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Tom Miller also called on the Iowa Legislature to expand the availability of naloxone
DES MOINES -- Iowa Attorney General Tom Miller on Thursday called on the Iowa Legislature to pass laws making it easier for people to test drugs for fentanyl and obtain overdose-reversing medication.
In a news conference, Miller said state lawmakers should legalize fentanyl testing strips, which can be used to test whether fentanyl is present in a pill or other substance, and also to expand the availability of naloxone, a medication that reverses the effects of an opioid overdose and prevents death.
Naloxone, under the brand name Narcan, is available for free without a prescription at certain pharmacies in Iowa, but Miller said the state should authorize nonprofits and government agencies to distribute the medication as well.
Miller’s comments came on the heels of Republican Gov. Kim Reynolds announcing plans last week to ratchet up awareness messaging at the state level around the dangers of fentanyl and illicit drug use.
Fentanyl is involved in the vast majority of opioid deaths in Iowa, being present in 83 percent of opioid deaths last year. Overall, drug overdose deaths have increased 34 percent in the last two years, from 350 in 2019 to 470 in 2021.
Fentanyl, a synthetic opioid that is up to 100 times stronger than morphine, is often added to illicit pills and other drugs, primarily because it makes the drugs cheaper to produce.
Last week, Reynolds highlighted its presence in counterfeit pills that look like prescription drugs such as OxyContin and Percocet.
Currently, fentanyl test strips are considered drug paraphernalia in Iowa. Possessing paraphernalia is a simple misdemeanor, punishable by up to 30 days in jail or a fine of $855.
“This should not be a partisan issue,” Miller said. “This is a harm reduction issue. This is a public health issue.”
Miller, a Democrat, said he’d had discussions with legislators on the measures during the last legislative session, and he’s hoping he can get support from both parties on passing the two laws.
Several states, including Georgia and Wisconsin, have decriminalized fentanyl test strips in recent years, with buy-in from Democrats and Republicans in their state legislatures. The National Association of Attorneys General, which Miller leads as president, has bipartisan support for the measure, Miller said.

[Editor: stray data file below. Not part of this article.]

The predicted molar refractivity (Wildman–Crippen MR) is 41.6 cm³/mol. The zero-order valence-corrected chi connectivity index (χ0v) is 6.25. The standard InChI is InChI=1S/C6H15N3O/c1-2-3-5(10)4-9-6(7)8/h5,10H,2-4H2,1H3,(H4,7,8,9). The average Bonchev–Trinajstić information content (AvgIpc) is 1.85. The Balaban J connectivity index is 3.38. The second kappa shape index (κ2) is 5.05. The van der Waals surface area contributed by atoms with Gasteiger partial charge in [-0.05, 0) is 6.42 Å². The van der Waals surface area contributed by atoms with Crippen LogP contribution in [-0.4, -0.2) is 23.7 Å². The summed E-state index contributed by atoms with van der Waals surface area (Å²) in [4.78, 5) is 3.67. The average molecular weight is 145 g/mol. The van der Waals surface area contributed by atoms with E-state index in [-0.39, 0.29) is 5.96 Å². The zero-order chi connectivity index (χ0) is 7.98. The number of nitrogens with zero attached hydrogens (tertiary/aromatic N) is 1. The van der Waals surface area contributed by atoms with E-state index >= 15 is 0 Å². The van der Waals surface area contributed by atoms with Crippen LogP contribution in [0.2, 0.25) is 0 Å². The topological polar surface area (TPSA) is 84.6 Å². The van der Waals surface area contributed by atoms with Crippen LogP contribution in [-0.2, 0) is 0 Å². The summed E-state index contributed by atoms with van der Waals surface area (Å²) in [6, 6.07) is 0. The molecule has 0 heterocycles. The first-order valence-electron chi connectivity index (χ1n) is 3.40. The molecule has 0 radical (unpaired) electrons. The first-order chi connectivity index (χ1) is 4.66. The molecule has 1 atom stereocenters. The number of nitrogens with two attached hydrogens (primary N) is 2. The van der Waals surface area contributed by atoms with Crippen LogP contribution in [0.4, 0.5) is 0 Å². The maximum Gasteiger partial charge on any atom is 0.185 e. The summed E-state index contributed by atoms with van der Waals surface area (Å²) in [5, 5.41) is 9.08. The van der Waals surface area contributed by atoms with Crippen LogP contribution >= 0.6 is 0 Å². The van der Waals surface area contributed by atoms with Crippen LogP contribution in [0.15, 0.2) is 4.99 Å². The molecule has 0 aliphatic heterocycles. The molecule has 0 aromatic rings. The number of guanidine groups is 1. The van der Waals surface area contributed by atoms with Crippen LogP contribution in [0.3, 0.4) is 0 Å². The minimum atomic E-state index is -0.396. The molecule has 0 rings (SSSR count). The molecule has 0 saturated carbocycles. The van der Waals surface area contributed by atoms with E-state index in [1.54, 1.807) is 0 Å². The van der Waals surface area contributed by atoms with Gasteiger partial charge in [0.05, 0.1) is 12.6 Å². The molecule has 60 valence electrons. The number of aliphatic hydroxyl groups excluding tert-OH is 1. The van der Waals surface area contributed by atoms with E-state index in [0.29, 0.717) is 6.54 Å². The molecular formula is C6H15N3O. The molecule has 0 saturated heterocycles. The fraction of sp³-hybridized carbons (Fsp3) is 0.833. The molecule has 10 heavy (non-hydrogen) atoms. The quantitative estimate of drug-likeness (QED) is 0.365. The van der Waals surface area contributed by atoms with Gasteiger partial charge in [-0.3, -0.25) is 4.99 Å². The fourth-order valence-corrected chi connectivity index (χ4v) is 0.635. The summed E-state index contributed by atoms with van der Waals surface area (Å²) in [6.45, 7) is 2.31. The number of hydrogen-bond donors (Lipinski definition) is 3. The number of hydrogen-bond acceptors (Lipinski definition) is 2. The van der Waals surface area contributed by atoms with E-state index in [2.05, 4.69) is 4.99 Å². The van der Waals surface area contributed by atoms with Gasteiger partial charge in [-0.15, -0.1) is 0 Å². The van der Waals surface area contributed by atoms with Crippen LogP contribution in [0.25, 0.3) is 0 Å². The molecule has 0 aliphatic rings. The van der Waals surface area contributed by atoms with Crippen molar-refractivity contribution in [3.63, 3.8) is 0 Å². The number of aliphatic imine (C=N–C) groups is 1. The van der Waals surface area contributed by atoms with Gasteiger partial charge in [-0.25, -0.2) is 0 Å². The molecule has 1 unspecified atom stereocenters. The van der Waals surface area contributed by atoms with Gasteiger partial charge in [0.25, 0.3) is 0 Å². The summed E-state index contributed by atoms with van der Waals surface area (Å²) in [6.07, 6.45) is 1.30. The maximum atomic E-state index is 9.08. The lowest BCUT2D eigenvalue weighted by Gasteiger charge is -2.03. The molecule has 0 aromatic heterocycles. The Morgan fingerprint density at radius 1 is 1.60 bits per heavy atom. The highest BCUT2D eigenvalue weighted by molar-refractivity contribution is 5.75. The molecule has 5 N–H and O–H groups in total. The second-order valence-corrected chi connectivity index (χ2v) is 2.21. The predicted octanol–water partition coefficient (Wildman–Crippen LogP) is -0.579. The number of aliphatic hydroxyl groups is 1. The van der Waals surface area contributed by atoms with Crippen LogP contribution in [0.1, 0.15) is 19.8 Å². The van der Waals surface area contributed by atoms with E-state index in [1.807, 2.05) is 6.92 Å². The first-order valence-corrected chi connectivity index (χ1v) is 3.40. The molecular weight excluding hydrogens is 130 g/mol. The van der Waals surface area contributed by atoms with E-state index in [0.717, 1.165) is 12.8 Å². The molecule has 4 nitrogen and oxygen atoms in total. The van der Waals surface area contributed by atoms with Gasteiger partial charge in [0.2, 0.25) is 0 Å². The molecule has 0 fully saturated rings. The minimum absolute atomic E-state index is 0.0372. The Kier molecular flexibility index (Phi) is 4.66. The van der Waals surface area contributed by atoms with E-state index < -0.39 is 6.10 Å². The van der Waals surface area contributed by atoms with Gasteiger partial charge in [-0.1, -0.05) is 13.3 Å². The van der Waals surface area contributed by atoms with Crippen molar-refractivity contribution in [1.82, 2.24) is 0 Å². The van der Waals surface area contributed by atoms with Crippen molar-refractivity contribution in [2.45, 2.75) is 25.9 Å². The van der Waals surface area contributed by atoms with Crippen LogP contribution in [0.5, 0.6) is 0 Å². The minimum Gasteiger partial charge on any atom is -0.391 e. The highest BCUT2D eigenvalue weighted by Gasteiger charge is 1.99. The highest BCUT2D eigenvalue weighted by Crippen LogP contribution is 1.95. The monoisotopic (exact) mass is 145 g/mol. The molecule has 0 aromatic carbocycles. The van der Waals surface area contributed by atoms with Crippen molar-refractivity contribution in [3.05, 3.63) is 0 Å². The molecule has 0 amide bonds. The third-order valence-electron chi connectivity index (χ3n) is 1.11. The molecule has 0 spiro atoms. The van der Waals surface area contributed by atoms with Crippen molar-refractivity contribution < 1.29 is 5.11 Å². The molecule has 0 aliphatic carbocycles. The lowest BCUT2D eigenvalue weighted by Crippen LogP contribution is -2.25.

“Dealing with this terrible set of issues concerning prescription opioids and fentanyl, it hasn't been a part of this partisan issue in Iowa,” he said.
Story County Sheriff Paul Fitzgerald said at the Thursday press conference that fentanyl test strips can be used by drug users to make safer decisions and prevent overdoses.
“This will allow the user to be able to either test the batch they have and if fentanyl is present during that, they can at that time choose a different batch, they can use less of what they have, they can have the option to have others there when they use it or have Narcan available,” he said.
Under current law, distributing naloxone outside a pharmacy is prohibited, but Miller said the Legislature should pass a bill to allow community organizations and nonprofits to apply to the state and receive naloxone that can be distributed to the public.
Under the proposed rules, the groups would not collect identifying information for the state’s prescription monitoring program.
Miller said the best option for people addicted to opioids is to seek treatment, but that these measures would lower the chances of fatal overdoses for those not in treatment.
“There's no better time to get into treatment,” he said. “And treatment is really the answer for people that are addicted.”